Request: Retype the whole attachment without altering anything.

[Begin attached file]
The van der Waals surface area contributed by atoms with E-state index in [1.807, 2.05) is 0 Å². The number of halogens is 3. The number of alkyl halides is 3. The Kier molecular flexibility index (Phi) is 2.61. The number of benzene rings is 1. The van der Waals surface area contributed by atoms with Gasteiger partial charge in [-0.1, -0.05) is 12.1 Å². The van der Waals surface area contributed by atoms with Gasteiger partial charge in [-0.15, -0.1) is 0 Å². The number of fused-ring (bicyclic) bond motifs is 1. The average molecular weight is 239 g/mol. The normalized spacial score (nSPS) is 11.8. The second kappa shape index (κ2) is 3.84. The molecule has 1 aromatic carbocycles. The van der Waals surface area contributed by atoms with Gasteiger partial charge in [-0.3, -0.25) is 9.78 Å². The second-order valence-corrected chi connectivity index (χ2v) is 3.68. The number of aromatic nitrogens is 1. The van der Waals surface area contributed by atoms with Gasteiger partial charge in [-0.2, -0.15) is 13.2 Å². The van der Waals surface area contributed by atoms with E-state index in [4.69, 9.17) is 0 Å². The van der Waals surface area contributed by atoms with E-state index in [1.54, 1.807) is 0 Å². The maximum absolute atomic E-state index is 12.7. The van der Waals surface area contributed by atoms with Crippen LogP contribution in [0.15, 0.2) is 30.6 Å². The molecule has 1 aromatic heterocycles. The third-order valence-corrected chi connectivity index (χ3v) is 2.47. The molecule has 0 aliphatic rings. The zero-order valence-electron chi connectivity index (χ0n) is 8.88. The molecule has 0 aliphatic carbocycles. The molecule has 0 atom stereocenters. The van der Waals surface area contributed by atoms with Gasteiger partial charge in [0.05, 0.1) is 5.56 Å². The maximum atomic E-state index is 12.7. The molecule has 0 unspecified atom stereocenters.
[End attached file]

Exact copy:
The van der Waals surface area contributed by atoms with E-state index in [1.807, 2.05) is 0 Å². The number of halogens is 3. The number of alkyl halides is 3. The Kier molecular flexibility index (Phi) is 2.61. The number of benzene rings is 1. The van der Waals surface area contributed by atoms with Gasteiger partial charge in [-0.1, -0.05) is 12.1 Å². The van der Waals surface area contributed by atoms with Gasteiger partial charge in [-0.15, -0.1) is 0 Å². The number of fused-ring (bicyclic) bond motifs is 1. The average molecular weight is 239 g/mol. The normalized spacial score (nSPS) is 11.8. The second kappa shape index (κ2) is 3.84. The molecule has 1 aromatic carbocycles. The van der Waals surface area contributed by atoms with Gasteiger partial charge in [-0.3, -0.25) is 9.78 Å². The second-order valence-corrected chi connectivity index (χ2v) is 3.68. The number of aromatic nitrogens is 1. The van der Waals surface area contributed by atoms with Gasteiger partial charge in [-0.2, -0.15) is 13.2 Å². The van der Waals surface area contributed by atoms with E-state index in [4.69, 9.17) is 0 Å². The van der Waals surface area contributed by atoms with E-state index in [1.54, 1.807) is 0 Å². The maximum absolute atomic E-state index is 12.7. The van der Waals surface area contributed by atoms with Crippen LogP contribution in [0.15, 0.2) is 30.6 Å². The molecule has 1 aromatic heterocycles. The third-order valence-corrected chi connectivity index (χ3v) is 2.47. The molecule has 0 aliphatic rings. The zero-order valence-electron chi connectivity index (χ0n) is 8.88. The molecule has 0 aliphatic carbocycles. The molecule has 0 atom stereocenters. The van der Waals surface area contributed by atoms with Gasteiger partial charge in [0.05, 0.1) is 5.56 Å². The maximum atomic E-state index is 12.7. The molecule has 0 unspecified atom stereocenters.